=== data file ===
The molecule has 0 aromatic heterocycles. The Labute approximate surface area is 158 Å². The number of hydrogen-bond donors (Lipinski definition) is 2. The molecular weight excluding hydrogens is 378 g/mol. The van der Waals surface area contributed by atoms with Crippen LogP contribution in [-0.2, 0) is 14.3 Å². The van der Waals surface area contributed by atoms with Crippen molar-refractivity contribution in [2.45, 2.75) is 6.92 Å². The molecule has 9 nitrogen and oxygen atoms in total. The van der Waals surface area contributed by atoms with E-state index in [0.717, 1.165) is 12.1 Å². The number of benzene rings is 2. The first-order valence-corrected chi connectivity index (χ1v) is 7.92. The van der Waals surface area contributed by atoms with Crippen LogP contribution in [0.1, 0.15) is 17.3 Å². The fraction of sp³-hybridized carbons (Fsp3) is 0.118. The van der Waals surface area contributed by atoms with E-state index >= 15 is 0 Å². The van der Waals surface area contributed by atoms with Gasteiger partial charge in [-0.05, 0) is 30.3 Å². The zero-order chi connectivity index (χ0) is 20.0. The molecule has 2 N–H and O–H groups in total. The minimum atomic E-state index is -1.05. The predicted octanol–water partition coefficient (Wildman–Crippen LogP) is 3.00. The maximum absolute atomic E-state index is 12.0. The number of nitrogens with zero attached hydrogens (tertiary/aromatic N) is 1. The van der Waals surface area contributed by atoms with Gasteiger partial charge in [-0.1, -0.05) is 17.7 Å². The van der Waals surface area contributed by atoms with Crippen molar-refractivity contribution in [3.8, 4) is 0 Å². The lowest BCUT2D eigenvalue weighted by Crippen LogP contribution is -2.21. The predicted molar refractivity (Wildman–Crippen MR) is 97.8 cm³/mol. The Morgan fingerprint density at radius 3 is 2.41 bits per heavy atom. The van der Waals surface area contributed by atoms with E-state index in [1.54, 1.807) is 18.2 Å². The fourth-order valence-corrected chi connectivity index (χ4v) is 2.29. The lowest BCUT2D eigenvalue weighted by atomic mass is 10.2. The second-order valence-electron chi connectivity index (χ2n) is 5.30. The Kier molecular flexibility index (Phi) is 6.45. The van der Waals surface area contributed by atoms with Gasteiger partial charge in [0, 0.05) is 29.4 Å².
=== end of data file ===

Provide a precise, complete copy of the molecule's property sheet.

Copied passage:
The molecule has 0 aromatic heterocycles. The Labute approximate surface area is 158 Å². The number of hydrogen-bond donors (Lipinski definition) is 2. The molecular weight excluding hydrogens is 378 g/mol. The van der Waals surface area contributed by atoms with Crippen LogP contribution in [-0.2, 0) is 14.3 Å². The van der Waals surface area contributed by atoms with Crippen molar-refractivity contribution in [2.45, 2.75) is 6.92 Å². The molecule has 9 nitrogen and oxygen atoms in total. The van der Waals surface area contributed by atoms with E-state index in [0.717, 1.165) is 12.1 Å². The number of benzene rings is 2. The first-order valence-corrected chi connectivity index (χ1v) is 7.92. The van der Waals surface area contributed by atoms with Crippen LogP contribution in [0.1, 0.15) is 17.3 Å². The fraction of sp³-hybridized carbons (Fsp3) is 0.118. The van der Waals surface area contributed by atoms with E-state index >= 15 is 0 Å². The van der Waals surface area contributed by atoms with Gasteiger partial charge in [-0.05, 0) is 30.3 Å². The zero-order chi connectivity index (χ0) is 20.0. The molecule has 2 N–H and O–H groups in total. The minimum atomic E-state index is -1.05. The predicted octanol–water partition coefficient (Wildman–Crippen LogP) is 3.00. The maximum absolute atomic E-state index is 12.0. The number of nitrogens with zero attached hydrogens (tertiary/aromatic N) is 1. The van der Waals surface area contributed by atoms with Gasteiger partial charge in [-0.1, -0.05) is 17.7 Å². The van der Waals surface area contributed by atoms with Crippen molar-refractivity contribution in [3.8, 4) is 0 Å². The lowest BCUT2D eigenvalue weighted by Crippen LogP contribution is -2.21. The predicted molar refractivity (Wildman–Crippen MR) is 97.8 cm³/mol. The Morgan fingerprint density at radius 3 is 2.41 bits per heavy atom. The van der Waals surface area contributed by atoms with E-state index in [1.54, 1.807) is 18.2 Å². The fourth-order valence-corrected chi connectivity index (χ4v) is 2.29. The lowest BCUT2D eigenvalue weighted by atomic mass is 10.2. The second-order valence-electron chi connectivity index (χ2n) is 5.30. The Kier molecular flexibility index (Phi) is 6.45. The van der Waals surface area contributed by atoms with Gasteiger partial charge in [0, 0.05) is 29.4 Å².